March 24, 2004

Thoughts on the 9/11 Commission. Gail Sheehy was with Kristen Breitweiser, Lorie Van Auken, Mindy Kleinberg and Patty Casazza yesterday at the 9/11 Commission hearing in Washington, DC. From her excellent report: "The Four Moms had submitted dozens of questions they have been burning to ask at these hearings. Mr. Rumsfeld is a particular thorn in their sides. ... When the widows had a conference call last week with the commission staff, they asked that Secretary Rumsfeld be questioned about his response on the day of Sept. 11. They were told that this was not a line of questioning the staff planned to pursue."

In the public hearings I have both attended and watched on television, the members of the Commission seem to have assumptions about the terrorist attacks that they believe are true and ask their questions as though those assumptions are incontrovertible facts. The Commission has consistently refused to question the fundamental assumptions about 9/11 and by deciding that certain questions are not important, the Commission seems intent on reaffirming the "official version." Having the Defense Secretary describe what he was told and saw and did on 9/11 is apparently not worth the Commission's time. Of course, it's possibile these questions are being asked in private, but there are dozens of questions that deserve to be answered in public. (Rumsfeld's account as told in Sheehy's article is completely implausible.)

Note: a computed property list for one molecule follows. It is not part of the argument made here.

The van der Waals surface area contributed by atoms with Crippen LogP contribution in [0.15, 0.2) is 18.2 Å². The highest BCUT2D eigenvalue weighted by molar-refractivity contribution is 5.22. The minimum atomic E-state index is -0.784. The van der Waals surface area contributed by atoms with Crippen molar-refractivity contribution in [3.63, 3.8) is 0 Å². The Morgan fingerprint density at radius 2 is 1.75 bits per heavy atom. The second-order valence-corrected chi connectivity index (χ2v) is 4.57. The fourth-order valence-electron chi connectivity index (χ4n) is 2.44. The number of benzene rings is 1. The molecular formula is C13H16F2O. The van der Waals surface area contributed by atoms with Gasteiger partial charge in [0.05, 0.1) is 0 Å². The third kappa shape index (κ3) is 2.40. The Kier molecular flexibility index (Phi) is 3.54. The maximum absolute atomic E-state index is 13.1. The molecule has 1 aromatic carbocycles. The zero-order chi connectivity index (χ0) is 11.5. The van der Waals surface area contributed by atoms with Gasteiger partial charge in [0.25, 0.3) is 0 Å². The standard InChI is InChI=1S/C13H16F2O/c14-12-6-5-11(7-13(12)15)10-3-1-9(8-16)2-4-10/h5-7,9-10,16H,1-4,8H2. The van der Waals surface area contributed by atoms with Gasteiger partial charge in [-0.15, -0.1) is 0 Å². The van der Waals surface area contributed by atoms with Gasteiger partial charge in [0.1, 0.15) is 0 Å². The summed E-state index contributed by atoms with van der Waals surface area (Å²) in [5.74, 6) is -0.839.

Despite my near-constant bitching about the Commission, I still hold some slim hope that it will do its job. I don't know why I have any shred of optimism; the less I expect, the less likely I'll be disappointed. The Commission's final report -- due at the end of July -- may contain some nuggets of truth, some new information to fit into the existing Timeline, but any truly groundbreaking information will come from researchers and the pressure applied by people like Breitweiser and Kleinberg, not from "independent" bodies like the 9/11 Commission.

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